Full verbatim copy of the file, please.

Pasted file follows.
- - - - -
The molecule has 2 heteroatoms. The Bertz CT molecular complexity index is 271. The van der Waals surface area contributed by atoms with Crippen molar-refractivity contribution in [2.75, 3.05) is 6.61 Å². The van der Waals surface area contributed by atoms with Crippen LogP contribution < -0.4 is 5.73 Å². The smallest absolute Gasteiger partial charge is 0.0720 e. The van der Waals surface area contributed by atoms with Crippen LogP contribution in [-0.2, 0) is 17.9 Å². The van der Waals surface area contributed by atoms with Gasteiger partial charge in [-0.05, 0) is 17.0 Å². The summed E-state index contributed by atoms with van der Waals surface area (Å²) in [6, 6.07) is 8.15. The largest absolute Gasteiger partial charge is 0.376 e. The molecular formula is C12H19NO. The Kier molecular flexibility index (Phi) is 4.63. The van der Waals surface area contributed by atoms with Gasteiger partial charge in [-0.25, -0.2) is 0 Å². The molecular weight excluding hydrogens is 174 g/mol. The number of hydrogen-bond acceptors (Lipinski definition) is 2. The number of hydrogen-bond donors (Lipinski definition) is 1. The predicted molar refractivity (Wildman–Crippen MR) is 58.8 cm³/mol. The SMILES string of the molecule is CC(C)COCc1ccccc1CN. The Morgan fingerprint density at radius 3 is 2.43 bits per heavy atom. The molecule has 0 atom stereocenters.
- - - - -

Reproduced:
The molecule has 2 heteroatoms. The Bertz CT molecular complexity index is 271. The van der Waals surface area contributed by atoms with Crippen molar-refractivity contribution in [2.75, 3.05) is 6.61 Å². The van der Waals surface area contributed by atoms with Crippen LogP contribution < -0.4 is 5.73 Å². The smallest absolute Gasteiger partial charge is 0.0720 e. The van der Waals surface area contributed by atoms with Crippen LogP contribution in [-0.2, 0) is 17.9 Å². The van der Waals surface area contributed by atoms with Gasteiger partial charge in [-0.05, 0) is 17.0 Å². The summed E-state index contributed by atoms with van der Waals surface area (Å²) in [6, 6.07) is 8.15. The largest absolute Gasteiger partial charge is 0.376 e. The molecular formula is C12H19NO. The Kier molecular flexibility index (Phi) is 4.63. The van der Waals surface area contributed by atoms with Gasteiger partial charge in [-0.25, -0.2) is 0 Å². The molecular weight excluding hydrogens is 174 g/mol. The number of hydrogen-bond acceptors (Lipinski definition) is 2. The number of hydrogen-bond donors (Lipinski definition) is 1. The predicted molar refractivity (Wildman–Crippen MR) is 58.8 cm³/mol. The SMILES string of the molecule is CC(C)COCc1ccccc1CN. The Morgan fingerprint density at radius 3 is 2.43 bits per heavy atom. The molecule has 0 atom stereocenters.